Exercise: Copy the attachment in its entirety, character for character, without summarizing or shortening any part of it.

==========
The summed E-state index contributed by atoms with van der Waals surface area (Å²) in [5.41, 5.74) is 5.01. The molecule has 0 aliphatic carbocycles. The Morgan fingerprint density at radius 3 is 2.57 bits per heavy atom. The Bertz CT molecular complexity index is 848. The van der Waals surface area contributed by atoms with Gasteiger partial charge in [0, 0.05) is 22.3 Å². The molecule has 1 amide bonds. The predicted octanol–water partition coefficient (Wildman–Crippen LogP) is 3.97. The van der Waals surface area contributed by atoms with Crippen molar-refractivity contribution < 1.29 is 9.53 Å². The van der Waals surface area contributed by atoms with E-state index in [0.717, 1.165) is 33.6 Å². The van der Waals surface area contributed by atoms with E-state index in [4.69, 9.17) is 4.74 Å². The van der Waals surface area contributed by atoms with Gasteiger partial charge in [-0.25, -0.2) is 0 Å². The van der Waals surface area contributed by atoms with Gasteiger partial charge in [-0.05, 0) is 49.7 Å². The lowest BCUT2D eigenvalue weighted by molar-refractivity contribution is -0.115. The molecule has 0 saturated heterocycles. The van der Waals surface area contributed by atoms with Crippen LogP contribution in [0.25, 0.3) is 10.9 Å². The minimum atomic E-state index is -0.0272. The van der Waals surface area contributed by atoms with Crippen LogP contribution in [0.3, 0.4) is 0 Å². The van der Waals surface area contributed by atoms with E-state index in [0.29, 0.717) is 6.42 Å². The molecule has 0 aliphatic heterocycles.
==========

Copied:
The summed E-state index contributed by atoms with van der Waals surface area (Å²) in [5.41, 5.74) is 5.01. The molecule has 0 aliphatic carbocycles. The Morgan fingerprint density at radius 3 is 2.57 bits per heavy atom. The Bertz CT molecular complexity index is 848. The van der Waals surface area contributed by atoms with Gasteiger partial charge in [0, 0.05) is 22.3 Å². The molecule has 1 amide bonds. The predicted octanol–water partition coefficient (Wildman–Crippen LogP) is 3.97. The van der Waals surface area contributed by atoms with Crippen molar-refractivity contribution < 1.29 is 9.53 Å². The van der Waals surface area contributed by atoms with E-state index in [0.717, 1.165) is 33.6 Å². The van der Waals surface area contributed by atoms with E-state index in [4.69, 9.17) is 4.74 Å². The van der Waals surface area contributed by atoms with Gasteiger partial charge in [-0.25, -0.2) is 0 Å². The van der Waals surface area contributed by atoms with Gasteiger partial charge in [-0.05, 0) is 49.7 Å². The lowest BCUT2D eigenvalue weighted by molar-refractivity contribution is -0.115. The molecule has 0 saturated heterocycles. The van der Waals surface area contributed by atoms with Crippen LogP contribution in [0.25, 0.3) is 10.9 Å². The minimum atomic E-state index is -0.0272. The van der Waals surface area contributed by atoms with Crippen LogP contribution in [0.3, 0.4) is 0 Å². The van der Waals surface area contributed by atoms with E-state index in [0.29, 0.717) is 6.42 Å². The molecule has 0 aliphatic heterocycles.